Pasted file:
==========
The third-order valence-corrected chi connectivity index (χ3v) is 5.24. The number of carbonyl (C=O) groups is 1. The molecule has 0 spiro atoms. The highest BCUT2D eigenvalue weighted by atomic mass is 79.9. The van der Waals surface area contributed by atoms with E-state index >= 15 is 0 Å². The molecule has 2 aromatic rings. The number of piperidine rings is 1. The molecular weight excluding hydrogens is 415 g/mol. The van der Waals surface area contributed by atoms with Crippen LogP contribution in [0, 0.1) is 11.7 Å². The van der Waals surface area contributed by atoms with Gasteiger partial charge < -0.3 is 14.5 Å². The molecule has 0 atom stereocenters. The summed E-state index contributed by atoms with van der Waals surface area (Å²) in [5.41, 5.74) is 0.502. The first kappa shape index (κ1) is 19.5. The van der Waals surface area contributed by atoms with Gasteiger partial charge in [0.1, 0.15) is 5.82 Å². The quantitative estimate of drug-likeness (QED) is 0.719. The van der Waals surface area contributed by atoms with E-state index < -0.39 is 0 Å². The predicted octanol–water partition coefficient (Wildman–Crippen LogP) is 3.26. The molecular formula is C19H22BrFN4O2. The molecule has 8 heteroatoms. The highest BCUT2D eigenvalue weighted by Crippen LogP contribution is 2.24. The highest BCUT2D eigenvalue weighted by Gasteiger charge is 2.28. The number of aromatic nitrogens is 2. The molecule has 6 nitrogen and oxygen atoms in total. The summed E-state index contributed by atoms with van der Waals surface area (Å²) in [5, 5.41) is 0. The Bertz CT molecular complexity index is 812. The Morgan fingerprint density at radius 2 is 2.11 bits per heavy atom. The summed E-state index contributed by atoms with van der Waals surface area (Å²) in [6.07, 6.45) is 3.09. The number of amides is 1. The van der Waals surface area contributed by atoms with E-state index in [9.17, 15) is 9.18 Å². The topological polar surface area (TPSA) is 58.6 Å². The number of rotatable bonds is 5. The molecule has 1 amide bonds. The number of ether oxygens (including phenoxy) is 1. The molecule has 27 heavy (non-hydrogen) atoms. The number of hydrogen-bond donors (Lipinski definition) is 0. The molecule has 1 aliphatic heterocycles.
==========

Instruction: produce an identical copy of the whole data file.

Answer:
The third-order valence-corrected chi connectivity index (χ3v) is 5.24. The number of carbonyl (C=O) groups is 1. The molecule has 0 spiro atoms. The highest BCUT2D eigenvalue weighted by atomic mass is 79.9. The van der Waals surface area contributed by atoms with E-state index >= 15 is 0 Å². The molecule has 2 aromatic rings. The number of piperidine rings is 1. The molecular weight excluding hydrogens is 415 g/mol. The van der Waals surface area contributed by atoms with Crippen LogP contribution in [0, 0.1) is 11.7 Å². The van der Waals surface area contributed by atoms with Gasteiger partial charge < -0.3 is 14.5 Å². The molecule has 0 atom stereocenters. The summed E-state index contributed by atoms with van der Waals surface area (Å²) in [5.41, 5.74) is 0.502. The first kappa shape index (κ1) is 19.5. The van der Waals surface area contributed by atoms with Gasteiger partial charge in [0.1, 0.15) is 5.82 Å². The quantitative estimate of drug-likeness (QED) is 0.719. The van der Waals surface area contributed by atoms with E-state index < -0.39 is 0 Å². The predicted octanol–water partition coefficient (Wildman–Crippen LogP) is 3.26. The molecular formula is C19H22BrFN4O2. The molecule has 8 heteroatoms. The highest BCUT2D eigenvalue weighted by Crippen LogP contribution is 2.24. The highest BCUT2D eigenvalue weighted by Gasteiger charge is 2.28. The number of aromatic nitrogens is 2. The molecule has 6 nitrogen and oxygen atoms in total. The summed E-state index contributed by atoms with van der Waals surface area (Å²) in [5, 5.41) is 0. The Bertz CT molecular complexity index is 812. The Morgan fingerprint density at radius 2 is 2.11 bits per heavy atom. The summed E-state index contributed by atoms with van der Waals surface area (Å²) in [6.07, 6.45) is 3.09. The number of amides is 1. The van der Waals surface area contributed by atoms with E-state index in [9.17, 15) is 9.18 Å². The topological polar surface area (TPSA) is 58.6 Å². The number of rotatable bonds is 5. The molecule has 1 amide bonds. The number of ether oxygens (including phenoxy) is 1. The molecule has 27 heavy (non-hydrogen) atoms. The number of hydrogen-bond donors (Lipinski definition) is 0. The molecule has 1 aliphatic heterocycles.